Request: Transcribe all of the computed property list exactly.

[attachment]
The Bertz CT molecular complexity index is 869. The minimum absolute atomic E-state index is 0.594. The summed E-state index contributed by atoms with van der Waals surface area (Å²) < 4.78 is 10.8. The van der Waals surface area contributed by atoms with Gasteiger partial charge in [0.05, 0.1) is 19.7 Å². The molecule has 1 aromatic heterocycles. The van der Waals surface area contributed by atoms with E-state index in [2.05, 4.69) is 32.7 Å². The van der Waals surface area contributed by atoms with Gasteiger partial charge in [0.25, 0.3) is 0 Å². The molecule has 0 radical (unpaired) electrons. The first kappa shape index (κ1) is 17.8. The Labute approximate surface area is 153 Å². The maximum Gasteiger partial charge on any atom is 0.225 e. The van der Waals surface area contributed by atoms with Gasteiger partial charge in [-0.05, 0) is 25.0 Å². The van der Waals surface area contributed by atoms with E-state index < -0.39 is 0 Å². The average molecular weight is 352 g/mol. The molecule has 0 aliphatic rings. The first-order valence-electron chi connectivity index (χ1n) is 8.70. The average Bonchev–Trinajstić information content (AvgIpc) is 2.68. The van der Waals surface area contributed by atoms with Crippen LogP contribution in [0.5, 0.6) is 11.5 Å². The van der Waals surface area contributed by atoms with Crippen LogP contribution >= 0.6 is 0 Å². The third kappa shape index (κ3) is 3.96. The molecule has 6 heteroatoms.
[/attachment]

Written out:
The Bertz CT molecular complexity index is 869. The minimum absolute atomic E-state index is 0.594. The summed E-state index contributed by atoms with van der Waals surface area (Å²) < 4.78 is 10.8. The van der Waals surface area contributed by atoms with Gasteiger partial charge in [0.05, 0.1) is 19.7 Å². The molecule has 1 aromatic heterocycles. The van der Waals surface area contributed by atoms with E-state index in [2.05, 4.69) is 32.7 Å². The van der Waals surface area contributed by atoms with Gasteiger partial charge in [0.25, 0.3) is 0 Å². The molecule has 0 radical (unpaired) electrons. The first kappa shape index (κ1) is 17.8. The Labute approximate surface area is 153 Å². The maximum Gasteiger partial charge on any atom is 0.225 e. The van der Waals surface area contributed by atoms with Gasteiger partial charge in [-0.05, 0) is 25.0 Å². The van der Waals surface area contributed by atoms with E-state index < -0.39 is 0 Å². The average molecular weight is 352 g/mol. The molecule has 0 aliphatic rings. The first-order valence-electron chi connectivity index (χ1n) is 8.70. The average Bonchev–Trinajstić information content (AvgIpc) is 2.68. The van der Waals surface area contributed by atoms with Crippen LogP contribution in [0.5, 0.6) is 11.5 Å². The van der Waals surface area contributed by atoms with Crippen LogP contribution >= 0.6 is 0 Å². The third kappa shape index (κ3) is 3.96. The molecule has 6 heteroatoms.